My friend and I stuffed snacks in our faces, regained our composure, took a few sips of beer, and along with some familiar pro faces such as Marley Blonsky (pictured above), Sarah Sturm and Sunny Gilbert, re-entered the race course for a shot at winning/finishing. 

The SSCXWVC 2022 in Durango, Colorado

(Image credit: Jennaye Derge)

The SSCXWVC 2022 in Durango, Colorado

(Image credit: Jennaye Derge)

The championship race was chaos, but the best kind. 

The group of 60 plus women and non-binary riders were surprisingly cohesive, and even the pros were obviously there to partake in the whiskey hand-ups, the beer chugs, the dance parties and the wine pours. 

The SSCXWVC 2022 in Durango, Colorado

(Image credit: Jennaye Derge)

The SSCXWVC 2022 in Durango, Colorado

(Image credit: Jennaye Derge)

The course had a little bit of everything: very steep uphills, sharp off-camber turns and stretches of flat road and trail for moments of reprieve. 

There were playground slides going downhill, teeter-totters ready to fling riders off, beer keg obstacle courses and men dressed as knights in armor slapping racers with pool toys. 

There was a party tent with a D.J. and a group of folks dancing and pouring beer and wine, and a ring of bicycles that blew fire when you weren’t expecting it. 

The SSCXWVC 2022 in Durango, Colorado

(Image credit: Jennaye Derge)

The SSCXWVC 2022 in Durango, Colorado

(Image credit: Jennaye Derge)

The crowd-pleaser though was the bouncy slide where mayhem ensued and racers could show off (or not) as race organizer Dylan Stucki demonstrates above.

No matter which way you chose to get down the slide, it was a good time. 

The SSCXWVC 2022 in Durango, Colorado

(Image credit: Jennaye Derge)

It probably goes without saying, but neither I, nor my friend won the championships.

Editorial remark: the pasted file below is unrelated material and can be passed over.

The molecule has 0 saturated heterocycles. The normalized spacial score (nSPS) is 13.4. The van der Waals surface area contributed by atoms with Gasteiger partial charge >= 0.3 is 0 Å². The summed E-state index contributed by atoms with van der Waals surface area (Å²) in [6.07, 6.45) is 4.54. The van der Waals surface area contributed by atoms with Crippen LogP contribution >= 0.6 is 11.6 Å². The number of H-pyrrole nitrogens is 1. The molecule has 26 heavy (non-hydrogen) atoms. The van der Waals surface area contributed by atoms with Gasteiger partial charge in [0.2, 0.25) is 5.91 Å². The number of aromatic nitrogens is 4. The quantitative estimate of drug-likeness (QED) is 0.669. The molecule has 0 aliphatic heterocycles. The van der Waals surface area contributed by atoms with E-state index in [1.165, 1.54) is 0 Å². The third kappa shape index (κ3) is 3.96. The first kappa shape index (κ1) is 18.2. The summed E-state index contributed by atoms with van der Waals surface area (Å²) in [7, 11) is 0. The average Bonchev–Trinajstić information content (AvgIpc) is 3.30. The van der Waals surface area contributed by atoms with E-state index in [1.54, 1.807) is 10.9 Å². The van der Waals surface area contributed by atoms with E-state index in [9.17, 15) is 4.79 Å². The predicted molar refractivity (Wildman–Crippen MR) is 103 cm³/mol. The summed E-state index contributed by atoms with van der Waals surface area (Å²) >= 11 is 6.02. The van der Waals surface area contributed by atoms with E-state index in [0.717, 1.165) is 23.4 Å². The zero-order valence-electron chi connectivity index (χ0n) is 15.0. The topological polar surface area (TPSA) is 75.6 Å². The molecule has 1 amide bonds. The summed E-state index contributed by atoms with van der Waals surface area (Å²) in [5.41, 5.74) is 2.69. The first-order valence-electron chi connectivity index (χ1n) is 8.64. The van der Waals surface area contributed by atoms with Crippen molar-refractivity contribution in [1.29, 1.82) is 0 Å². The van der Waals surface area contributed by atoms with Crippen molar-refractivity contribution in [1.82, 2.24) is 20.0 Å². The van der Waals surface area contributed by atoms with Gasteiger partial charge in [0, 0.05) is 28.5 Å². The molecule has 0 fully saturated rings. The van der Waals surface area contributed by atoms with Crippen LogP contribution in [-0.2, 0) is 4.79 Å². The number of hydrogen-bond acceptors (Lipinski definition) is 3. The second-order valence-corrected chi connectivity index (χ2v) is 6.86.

We didn’t get the tattoo but looking at how much fun everyone had —including eventual men's race winner Howard Grotts, above— I’d say everyone was a winner at SSCXWC. 

The race party continues next year in Santa Cruz, California.

Scenes from the SSCXWC in Durango, Colorado

(Image credit: Jennaye Derge)

Scenes from the SSCXWC in Durango, Colorado

(Image credit: Jennaye Derge)

For more SSCXWC content, Beth Ann Orton's race report. The retired pro roadie traveled to Durango, Colorado, only to get food poisoning. But she gave us a unique insight into the race weekend all the same. 

"Lest you think this race is sheer debauchery and hangovers, I assure you the racing was indeed legitimate," she pens

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Jennaye Derge
Contributor

Jennaye Derge lives in Durango, Colorado. She is a writer, photographer, and author of How to Cry on Your Bicycle. She spends her time advocating for bicycles through her organization Bike Durango, and helps folks share their stories and love for bicycles in her sporadically published zine, Ride Your Bike!

When she isn't writing, advocating, or riding her bike around town, she is most likely mountain biking with her friends, skiing groomers or drinking coffee, reading a book, and snuggled up next to her dog, Calvin.